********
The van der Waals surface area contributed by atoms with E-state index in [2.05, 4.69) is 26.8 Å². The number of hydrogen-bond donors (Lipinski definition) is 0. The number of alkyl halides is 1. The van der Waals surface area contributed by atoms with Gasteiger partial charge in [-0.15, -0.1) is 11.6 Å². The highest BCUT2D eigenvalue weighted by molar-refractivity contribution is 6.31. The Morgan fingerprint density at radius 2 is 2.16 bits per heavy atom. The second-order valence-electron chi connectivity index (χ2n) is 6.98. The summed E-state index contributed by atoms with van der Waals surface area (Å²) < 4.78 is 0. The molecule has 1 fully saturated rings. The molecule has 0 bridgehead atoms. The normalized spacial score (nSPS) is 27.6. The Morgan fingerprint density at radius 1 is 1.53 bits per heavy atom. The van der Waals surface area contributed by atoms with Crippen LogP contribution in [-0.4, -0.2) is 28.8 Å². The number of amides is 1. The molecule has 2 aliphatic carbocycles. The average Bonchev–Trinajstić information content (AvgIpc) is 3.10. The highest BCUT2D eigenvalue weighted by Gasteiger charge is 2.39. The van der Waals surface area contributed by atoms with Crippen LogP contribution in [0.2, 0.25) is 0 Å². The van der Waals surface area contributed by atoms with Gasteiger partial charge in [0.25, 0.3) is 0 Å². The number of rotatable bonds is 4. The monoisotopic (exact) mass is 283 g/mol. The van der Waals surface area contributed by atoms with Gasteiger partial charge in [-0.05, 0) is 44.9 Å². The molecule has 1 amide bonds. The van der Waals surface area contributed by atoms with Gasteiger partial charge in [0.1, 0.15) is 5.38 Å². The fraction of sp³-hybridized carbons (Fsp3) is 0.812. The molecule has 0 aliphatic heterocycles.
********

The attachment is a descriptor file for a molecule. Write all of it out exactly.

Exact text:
The van der Waals surface area contributed by atoms with E-state index in [2.05, 4.69) is 26.8 Å². The number of hydrogen-bond donors (Lipinski definition) is 0. The number of alkyl halides is 1. The van der Waals surface area contributed by atoms with Gasteiger partial charge in [-0.15, -0.1) is 11.6 Å². The highest BCUT2D eigenvalue weighted by molar-refractivity contribution is 6.31. The Morgan fingerprint density at radius 2 is 2.16 bits per heavy atom. The second-order valence-electron chi connectivity index (χ2n) is 6.98. The summed E-state index contributed by atoms with van der Waals surface area (Å²) < 4.78 is 0. The molecule has 1 fully saturated rings. The molecule has 0 bridgehead atoms. The normalized spacial score (nSPS) is 27.6. The Morgan fingerprint density at radius 1 is 1.53 bits per heavy atom. The van der Waals surface area contributed by atoms with Crippen LogP contribution in [-0.4, -0.2) is 28.8 Å². The number of amides is 1. The molecule has 2 aliphatic carbocycles. The average Bonchev–Trinajstić information content (AvgIpc) is 3.10. The highest BCUT2D eigenvalue weighted by Gasteiger charge is 2.39. The van der Waals surface area contributed by atoms with Crippen LogP contribution in [0.2, 0.25) is 0 Å². The van der Waals surface area contributed by atoms with Gasteiger partial charge in [0.25, 0.3) is 0 Å². The number of rotatable bonds is 4. The monoisotopic (exact) mass is 283 g/mol. The van der Waals surface area contributed by atoms with Gasteiger partial charge in [-0.05, 0) is 44.9 Å². The molecule has 1 amide bonds. The van der Waals surface area contributed by atoms with Gasteiger partial charge in [0.1, 0.15) is 5.38 Å². The fraction of sp³-hybridized carbons (Fsp3) is 0.812. The molecule has 0 aliphatic heterocycles.